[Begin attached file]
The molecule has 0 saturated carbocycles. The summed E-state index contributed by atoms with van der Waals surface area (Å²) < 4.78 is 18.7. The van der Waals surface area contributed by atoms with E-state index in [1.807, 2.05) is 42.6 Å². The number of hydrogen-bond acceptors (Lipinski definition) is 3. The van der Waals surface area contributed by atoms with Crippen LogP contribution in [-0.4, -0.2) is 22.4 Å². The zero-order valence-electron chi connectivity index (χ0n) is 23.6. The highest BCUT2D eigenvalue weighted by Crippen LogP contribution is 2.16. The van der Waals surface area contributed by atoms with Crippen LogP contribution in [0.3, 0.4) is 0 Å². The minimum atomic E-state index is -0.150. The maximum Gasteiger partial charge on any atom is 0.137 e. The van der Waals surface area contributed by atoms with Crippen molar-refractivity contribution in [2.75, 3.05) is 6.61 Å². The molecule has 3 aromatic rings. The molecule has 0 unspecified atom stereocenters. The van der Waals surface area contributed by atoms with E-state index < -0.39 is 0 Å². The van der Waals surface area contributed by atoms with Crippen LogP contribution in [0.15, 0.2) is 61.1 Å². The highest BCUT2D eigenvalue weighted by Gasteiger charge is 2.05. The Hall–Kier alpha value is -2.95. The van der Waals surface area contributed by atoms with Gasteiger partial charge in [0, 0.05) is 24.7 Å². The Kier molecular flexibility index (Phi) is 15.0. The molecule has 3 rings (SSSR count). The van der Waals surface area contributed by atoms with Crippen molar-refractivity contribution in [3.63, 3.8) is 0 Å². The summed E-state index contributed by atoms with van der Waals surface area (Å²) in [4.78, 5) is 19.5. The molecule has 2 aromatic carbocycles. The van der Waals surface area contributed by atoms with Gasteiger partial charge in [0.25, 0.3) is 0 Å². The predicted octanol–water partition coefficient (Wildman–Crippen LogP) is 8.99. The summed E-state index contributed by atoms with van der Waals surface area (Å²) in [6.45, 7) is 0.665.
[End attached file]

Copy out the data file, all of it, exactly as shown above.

The molecule has 0 saturated carbocycles. The summed E-state index contributed by atoms with van der Waals surface area (Å²) < 4.78 is 18.7. The van der Waals surface area contributed by atoms with E-state index in [1.807, 2.05) is 42.6 Å². The number of hydrogen-bond acceptors (Lipinski definition) is 3. The van der Waals surface area contributed by atoms with Crippen LogP contribution in [-0.4, -0.2) is 22.4 Å². The zero-order valence-electron chi connectivity index (χ0n) is 23.6. The highest BCUT2D eigenvalue weighted by Crippen LogP contribution is 2.16. The van der Waals surface area contributed by atoms with Crippen LogP contribution in [0.3, 0.4) is 0 Å². The minimum atomic E-state index is -0.150. The maximum Gasteiger partial charge on any atom is 0.137 e. The van der Waals surface area contributed by atoms with Crippen molar-refractivity contribution in [2.75, 3.05) is 6.61 Å². The molecule has 3 aromatic rings. The molecule has 0 unspecified atom stereocenters. The van der Waals surface area contributed by atoms with E-state index < -0.39 is 0 Å². The van der Waals surface area contributed by atoms with Crippen LogP contribution in [0.15, 0.2) is 61.1 Å². The highest BCUT2D eigenvalue weighted by Gasteiger charge is 2.05. The Hall–Kier alpha value is -2.95. The van der Waals surface area contributed by atoms with Gasteiger partial charge in [0, 0.05) is 24.7 Å². The Kier molecular flexibility index (Phi) is 15.0. The molecule has 3 rings (SSSR count). The van der Waals surface area contributed by atoms with Crippen molar-refractivity contribution in [3.63, 3.8) is 0 Å². The summed E-state index contributed by atoms with van der Waals surface area (Å²) in [4.78, 5) is 19.5. The molecule has 2 aromatic carbocycles. The van der Waals surface area contributed by atoms with Gasteiger partial charge in [0.25, 0.3) is 0 Å². The predicted octanol–water partition coefficient (Wildman–Crippen LogP) is 8.99. The summed E-state index contributed by atoms with van der Waals surface area (Å²) in [6.45, 7) is 0.665.